Stevenage man serves up his liver to save friend

A FATHER-OF-TWO has saved the life of his childhood friend after donating part of his liver.

Billy-Joe Sewell and Luke Gumble, both 24 and from Stevenage, were part of the quickest live donor liver transplant in the UK.

Billy-Joe had been feeling unwell for several weeks and his eyes and skin had developed a yellowish tint. He said: “I was working all day and I was so tired afterwards that I could not do anything. I just didn’t feel right.”

He was admitted to the Royal Free Hospital in London and was diagnosed with liver failure, of an unknown cause.

He was in a rapidly deteriorating condition and doctors felt he might have just days to live if he did not have a liver transplant.


You may also want to watch:


A national call was put out for a liver from a deceased donor, but none that was suitable became available.

Members of Billy-Joe’s family and friends came forward, offering to donate part of their own livers. Out of six family members and friends, two were selected as potential donors – his sister and Luke.

Most Read

Luke said: “As soon as I heard that Billy-Joe needed a liver transplant, I wanted to put myself forward. I would have done anything I could to help him.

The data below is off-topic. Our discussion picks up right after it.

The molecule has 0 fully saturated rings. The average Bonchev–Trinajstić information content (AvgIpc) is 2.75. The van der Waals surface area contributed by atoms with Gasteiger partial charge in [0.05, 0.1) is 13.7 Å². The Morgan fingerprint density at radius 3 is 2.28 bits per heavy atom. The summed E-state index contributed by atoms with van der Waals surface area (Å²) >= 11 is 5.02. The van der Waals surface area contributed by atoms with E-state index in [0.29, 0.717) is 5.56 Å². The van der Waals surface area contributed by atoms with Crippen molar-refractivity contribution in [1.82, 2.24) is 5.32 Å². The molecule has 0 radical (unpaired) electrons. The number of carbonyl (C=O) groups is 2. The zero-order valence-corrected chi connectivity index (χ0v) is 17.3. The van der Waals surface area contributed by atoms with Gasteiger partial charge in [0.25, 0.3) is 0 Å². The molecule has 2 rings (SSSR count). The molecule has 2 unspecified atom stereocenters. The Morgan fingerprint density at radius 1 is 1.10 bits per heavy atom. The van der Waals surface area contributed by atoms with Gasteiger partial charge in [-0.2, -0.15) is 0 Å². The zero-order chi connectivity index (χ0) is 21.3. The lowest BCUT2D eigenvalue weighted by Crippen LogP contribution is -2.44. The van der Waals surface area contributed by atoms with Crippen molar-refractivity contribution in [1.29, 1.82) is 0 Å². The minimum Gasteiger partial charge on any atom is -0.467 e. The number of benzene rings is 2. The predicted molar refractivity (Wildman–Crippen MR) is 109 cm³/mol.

“I had a feeling I was going to be a match. Everything happened very quickly. I went in for tests on a Wednesday, and on the Saturday morning I got a call to say I was a match and on Monday I had the operation.”

Billy-Joe said: “Luke and I have been best friends for the last 12 years, through football and going to the same secondary school. We see each other almost every day. Of all my friends and family, I still can’t believe that my best friend was a match.”

Professor Max Malago, transplant surgeon at the Royal Free Hospital, oversaw the operations to remove more than half of Luke’s liver and to transplant it into Billy-Joe’s body.

The operations were performed at the same time, in adjacent rooms. The operation to remove the liver took about seven hours, while the operation to place the liver in Billy-Joe’s body took about nine hours.

Become a Supporter

This newspaper has been a central part of community life for many years. Our industry faces testing times, which is why we're asking for your support. Every contribution will help us continue to produce local journalism that makes a measurable difference to our community.

Become a Supporter